All-or-none law: If a stimulus is sufficiently intense as to bring the membrane to threshold, the

intensity of the stimulus has no bearing on the size of the action potential.

Physiologic basis of the all-or-none law: Action potential occurs only when the firing level (or threshold) is reached because the voltage-

gated sodium channels that allow a massive influx of Na open and cause the upstroke of the action potential occur only at the firing level.

Effect of stimulus intensity on electrical response of nerve and muscle (all-or-nothing):

Stimulus IntensityElectrical response in nerve / muscle
SubthresholdNo action potential
ThresholdAction potential
SuprathresholdAction potential of the same strength

The figure above depicts action potentials in a skeletal muscle fiber (top panel) and mechanical response (bottom panel) on the same time scale in skeletal muscle. Whereas the duration of the action potential is only about 5 ms, the duration of the mechanical response (contraction followed by relaxation) is much longer. Thus, it is possible to summate mechanical responses to successive stimulation of muscle. In cardiac muscle, this is not possible since the duration of absolute refractory period is much longer (about 200 ms at a heart rate of 75 bpm), and therefore relaxation commences before cardiac muscle is reexcitable.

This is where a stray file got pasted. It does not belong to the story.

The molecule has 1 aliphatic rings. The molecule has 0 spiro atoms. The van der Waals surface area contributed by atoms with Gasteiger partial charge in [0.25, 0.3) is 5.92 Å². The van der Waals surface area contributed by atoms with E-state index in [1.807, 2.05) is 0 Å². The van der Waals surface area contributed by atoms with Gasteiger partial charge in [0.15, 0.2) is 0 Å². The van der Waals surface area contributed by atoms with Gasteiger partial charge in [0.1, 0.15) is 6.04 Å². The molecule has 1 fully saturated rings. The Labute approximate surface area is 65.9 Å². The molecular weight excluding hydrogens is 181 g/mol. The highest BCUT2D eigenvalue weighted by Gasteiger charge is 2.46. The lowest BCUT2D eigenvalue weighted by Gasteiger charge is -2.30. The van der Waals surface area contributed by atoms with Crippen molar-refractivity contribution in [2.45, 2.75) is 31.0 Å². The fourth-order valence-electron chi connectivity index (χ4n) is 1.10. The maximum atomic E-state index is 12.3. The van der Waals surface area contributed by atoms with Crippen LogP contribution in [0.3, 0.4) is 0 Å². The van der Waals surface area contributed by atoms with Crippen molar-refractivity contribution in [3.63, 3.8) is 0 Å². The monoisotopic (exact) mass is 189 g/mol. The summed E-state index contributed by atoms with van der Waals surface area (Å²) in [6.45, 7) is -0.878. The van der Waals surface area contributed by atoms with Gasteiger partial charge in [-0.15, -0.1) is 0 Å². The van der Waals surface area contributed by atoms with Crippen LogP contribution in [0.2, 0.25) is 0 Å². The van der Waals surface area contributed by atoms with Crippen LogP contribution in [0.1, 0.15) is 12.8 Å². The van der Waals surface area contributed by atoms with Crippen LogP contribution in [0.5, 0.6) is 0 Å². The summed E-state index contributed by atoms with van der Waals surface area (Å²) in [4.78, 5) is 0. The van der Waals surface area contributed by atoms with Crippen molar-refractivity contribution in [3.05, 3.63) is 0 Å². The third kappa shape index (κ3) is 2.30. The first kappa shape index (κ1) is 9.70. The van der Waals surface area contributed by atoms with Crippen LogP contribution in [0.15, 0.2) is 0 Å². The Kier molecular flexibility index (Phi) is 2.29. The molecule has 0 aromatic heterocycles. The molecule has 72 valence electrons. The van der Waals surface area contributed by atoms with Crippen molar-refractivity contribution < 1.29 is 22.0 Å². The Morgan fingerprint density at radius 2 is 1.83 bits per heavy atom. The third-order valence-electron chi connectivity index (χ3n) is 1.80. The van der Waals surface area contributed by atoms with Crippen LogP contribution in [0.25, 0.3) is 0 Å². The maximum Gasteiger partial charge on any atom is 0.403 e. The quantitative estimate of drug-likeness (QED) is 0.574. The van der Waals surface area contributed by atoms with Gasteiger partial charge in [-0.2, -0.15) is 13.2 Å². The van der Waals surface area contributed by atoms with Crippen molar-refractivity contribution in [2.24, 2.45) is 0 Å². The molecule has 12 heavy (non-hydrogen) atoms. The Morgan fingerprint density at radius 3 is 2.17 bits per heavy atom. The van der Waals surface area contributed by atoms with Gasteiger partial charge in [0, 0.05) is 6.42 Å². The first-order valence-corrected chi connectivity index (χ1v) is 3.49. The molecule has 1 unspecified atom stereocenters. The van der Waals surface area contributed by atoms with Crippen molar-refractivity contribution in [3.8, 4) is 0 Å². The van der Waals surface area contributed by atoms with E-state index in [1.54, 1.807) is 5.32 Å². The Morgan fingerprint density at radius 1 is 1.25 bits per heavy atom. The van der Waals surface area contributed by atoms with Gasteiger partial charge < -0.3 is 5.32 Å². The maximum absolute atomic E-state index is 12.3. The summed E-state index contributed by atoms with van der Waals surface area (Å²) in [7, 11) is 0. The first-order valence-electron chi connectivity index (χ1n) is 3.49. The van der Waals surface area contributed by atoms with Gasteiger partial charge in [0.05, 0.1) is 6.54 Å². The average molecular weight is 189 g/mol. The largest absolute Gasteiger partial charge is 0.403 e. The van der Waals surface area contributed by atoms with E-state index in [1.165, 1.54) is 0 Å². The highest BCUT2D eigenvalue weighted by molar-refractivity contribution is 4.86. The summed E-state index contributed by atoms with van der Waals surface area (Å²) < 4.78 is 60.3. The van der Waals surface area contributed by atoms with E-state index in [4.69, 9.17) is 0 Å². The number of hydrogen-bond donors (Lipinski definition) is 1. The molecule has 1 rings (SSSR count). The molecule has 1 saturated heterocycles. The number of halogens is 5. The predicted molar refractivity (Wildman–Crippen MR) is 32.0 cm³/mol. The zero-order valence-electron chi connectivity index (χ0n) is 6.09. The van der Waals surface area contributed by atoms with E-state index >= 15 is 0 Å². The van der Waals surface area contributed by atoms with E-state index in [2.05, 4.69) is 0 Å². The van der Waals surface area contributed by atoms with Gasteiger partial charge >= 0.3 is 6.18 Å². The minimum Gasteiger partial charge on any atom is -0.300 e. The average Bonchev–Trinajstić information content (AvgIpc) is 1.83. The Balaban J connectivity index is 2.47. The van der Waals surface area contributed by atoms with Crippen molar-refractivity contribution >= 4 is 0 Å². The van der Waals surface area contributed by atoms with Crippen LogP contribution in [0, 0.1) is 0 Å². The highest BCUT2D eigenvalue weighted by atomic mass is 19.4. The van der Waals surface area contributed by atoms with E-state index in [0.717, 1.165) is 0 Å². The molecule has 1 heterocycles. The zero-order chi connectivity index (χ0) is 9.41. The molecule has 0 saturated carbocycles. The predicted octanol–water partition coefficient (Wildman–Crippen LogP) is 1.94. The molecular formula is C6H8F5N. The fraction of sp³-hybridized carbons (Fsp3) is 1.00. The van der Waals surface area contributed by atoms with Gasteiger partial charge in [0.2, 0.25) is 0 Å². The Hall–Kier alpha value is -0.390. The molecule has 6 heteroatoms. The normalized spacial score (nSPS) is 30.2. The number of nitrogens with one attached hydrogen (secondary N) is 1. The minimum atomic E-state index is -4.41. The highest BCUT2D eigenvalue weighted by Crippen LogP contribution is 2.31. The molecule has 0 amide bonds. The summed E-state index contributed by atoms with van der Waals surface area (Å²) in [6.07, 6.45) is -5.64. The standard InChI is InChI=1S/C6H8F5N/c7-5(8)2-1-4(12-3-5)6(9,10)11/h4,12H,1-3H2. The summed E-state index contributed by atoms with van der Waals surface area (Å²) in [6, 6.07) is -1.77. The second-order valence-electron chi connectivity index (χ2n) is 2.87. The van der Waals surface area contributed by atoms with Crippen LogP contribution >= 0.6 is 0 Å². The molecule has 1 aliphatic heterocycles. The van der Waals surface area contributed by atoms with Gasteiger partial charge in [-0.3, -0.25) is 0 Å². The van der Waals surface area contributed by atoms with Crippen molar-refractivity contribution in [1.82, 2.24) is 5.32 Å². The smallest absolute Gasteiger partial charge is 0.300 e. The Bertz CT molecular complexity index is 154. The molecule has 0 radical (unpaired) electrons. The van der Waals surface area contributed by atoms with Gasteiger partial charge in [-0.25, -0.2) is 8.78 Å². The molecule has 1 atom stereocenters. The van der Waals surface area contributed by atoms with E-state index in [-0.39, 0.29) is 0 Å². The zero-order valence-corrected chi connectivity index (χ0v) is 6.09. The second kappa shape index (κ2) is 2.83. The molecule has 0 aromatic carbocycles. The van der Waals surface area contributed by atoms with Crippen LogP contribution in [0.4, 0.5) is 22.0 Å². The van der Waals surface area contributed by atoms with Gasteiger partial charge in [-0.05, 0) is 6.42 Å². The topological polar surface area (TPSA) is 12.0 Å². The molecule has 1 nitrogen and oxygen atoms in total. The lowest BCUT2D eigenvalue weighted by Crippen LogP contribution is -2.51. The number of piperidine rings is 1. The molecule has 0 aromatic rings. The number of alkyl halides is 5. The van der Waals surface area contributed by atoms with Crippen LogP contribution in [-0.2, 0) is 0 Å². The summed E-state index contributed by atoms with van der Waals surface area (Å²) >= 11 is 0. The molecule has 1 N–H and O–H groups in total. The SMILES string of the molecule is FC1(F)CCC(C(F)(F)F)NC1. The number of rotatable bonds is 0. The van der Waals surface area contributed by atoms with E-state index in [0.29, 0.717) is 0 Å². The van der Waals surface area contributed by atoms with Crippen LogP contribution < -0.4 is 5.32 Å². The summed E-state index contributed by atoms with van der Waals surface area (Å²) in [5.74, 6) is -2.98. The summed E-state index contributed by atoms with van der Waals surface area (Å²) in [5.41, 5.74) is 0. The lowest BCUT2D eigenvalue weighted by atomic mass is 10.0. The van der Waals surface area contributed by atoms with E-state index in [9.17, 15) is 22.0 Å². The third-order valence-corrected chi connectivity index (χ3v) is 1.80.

Muscle twitch: A muscle twitch is contraction followed by relaxation occurring in response to a single stimulus.

Twitch duration = contraction time + relaxation time.

Twitch duration is quite variable and skeletal muscle is classified as fast or slow, depending upon twitch duration and other characteristics. The duration of muscle twitch in fast skeletal muscle fibers could be as short as 10 ms. In contrast, in slow skeletal muscle fibers, twitch duration is typically greater than 100 ms.

In cardiac muscle, when average heart rate is 75 beats per minute, average twitch duration is 800 ms; i.e., cardiac muscle is much slower than slow skeletal muscle. The twitch duration in the smooth muscle of sphincters is longer. Smooth muscle is thus the ‘slowest’ of the three muscle types.